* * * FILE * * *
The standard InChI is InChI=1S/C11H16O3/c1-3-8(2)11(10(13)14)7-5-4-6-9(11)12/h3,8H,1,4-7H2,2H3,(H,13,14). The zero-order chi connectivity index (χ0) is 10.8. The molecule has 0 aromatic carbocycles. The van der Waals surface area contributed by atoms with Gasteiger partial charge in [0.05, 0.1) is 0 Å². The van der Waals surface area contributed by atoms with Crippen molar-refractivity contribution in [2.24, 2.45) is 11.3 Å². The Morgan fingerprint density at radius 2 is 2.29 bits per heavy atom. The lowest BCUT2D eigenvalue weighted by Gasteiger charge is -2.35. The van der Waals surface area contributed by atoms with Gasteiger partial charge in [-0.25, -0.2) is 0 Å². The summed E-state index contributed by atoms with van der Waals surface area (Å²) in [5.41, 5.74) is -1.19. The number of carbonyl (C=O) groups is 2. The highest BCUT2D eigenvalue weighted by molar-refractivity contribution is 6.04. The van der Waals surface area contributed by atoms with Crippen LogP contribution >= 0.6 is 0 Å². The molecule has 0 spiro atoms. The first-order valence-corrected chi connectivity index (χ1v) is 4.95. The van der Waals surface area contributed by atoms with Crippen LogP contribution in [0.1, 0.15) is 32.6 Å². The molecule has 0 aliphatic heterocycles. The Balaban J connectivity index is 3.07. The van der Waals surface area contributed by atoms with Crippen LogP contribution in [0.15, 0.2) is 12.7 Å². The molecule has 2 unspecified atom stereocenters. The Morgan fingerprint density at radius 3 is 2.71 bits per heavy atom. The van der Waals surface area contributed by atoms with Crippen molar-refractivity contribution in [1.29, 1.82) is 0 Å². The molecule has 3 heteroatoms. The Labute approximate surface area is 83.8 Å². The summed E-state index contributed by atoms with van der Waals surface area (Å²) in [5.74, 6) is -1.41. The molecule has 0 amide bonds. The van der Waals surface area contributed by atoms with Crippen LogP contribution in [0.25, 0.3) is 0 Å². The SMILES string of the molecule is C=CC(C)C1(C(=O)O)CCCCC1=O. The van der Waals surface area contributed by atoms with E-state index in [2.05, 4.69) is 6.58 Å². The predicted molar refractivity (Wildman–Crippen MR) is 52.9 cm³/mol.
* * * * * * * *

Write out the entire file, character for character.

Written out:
The standard InChI is InChI=1S/C11H16O3/c1-3-8(2)11(10(13)14)7-5-4-6-9(11)12/h3,8H,1,4-7H2,2H3,(H,13,14). The zero-order chi connectivity index (χ0) is 10.8. The molecule has 0 aromatic carbocycles. The van der Waals surface area contributed by atoms with Gasteiger partial charge in [0.05, 0.1) is 0 Å². The van der Waals surface area contributed by atoms with Crippen molar-refractivity contribution in [2.24, 2.45) is 11.3 Å². The Morgan fingerprint density at radius 2 is 2.29 bits per heavy atom. The lowest BCUT2D eigenvalue weighted by Gasteiger charge is -2.35. The van der Waals surface area contributed by atoms with Gasteiger partial charge in [-0.25, -0.2) is 0 Å². The summed E-state index contributed by atoms with van der Waals surface area (Å²) in [5.41, 5.74) is -1.19. The number of carbonyl (C=O) groups is 2. The highest BCUT2D eigenvalue weighted by molar-refractivity contribution is 6.04. The van der Waals surface area contributed by atoms with Crippen LogP contribution >= 0.6 is 0 Å². The molecule has 0 spiro atoms. The first-order valence-corrected chi connectivity index (χ1v) is 4.95. The van der Waals surface area contributed by atoms with Crippen LogP contribution in [0.1, 0.15) is 32.6 Å². The molecule has 0 aliphatic heterocycles. The Balaban J connectivity index is 3.07. The van der Waals surface area contributed by atoms with Crippen LogP contribution in [0.15, 0.2) is 12.7 Å². The molecule has 2 unspecified atom stereocenters. The Morgan fingerprint density at radius 3 is 2.71 bits per heavy atom. The van der Waals surface area contributed by atoms with Crippen molar-refractivity contribution in [1.29, 1.82) is 0 Å². The molecule has 3 heteroatoms. The Labute approximate surface area is 83.8 Å². The summed E-state index contributed by atoms with van der Waals surface area (Å²) in [5.74, 6) is -1.41. The molecule has 0 amide bonds. The van der Waals surface area contributed by atoms with Crippen LogP contribution in [0.25, 0.3) is 0 Å². The SMILES string of the molecule is C=CC(C)C1(C(=O)O)CCCCC1=O. The van der Waals surface area contributed by atoms with E-state index in [2.05, 4.69) is 6.58 Å². The predicted molar refractivity (Wildman–Crippen MR) is 52.9 cm³/mol.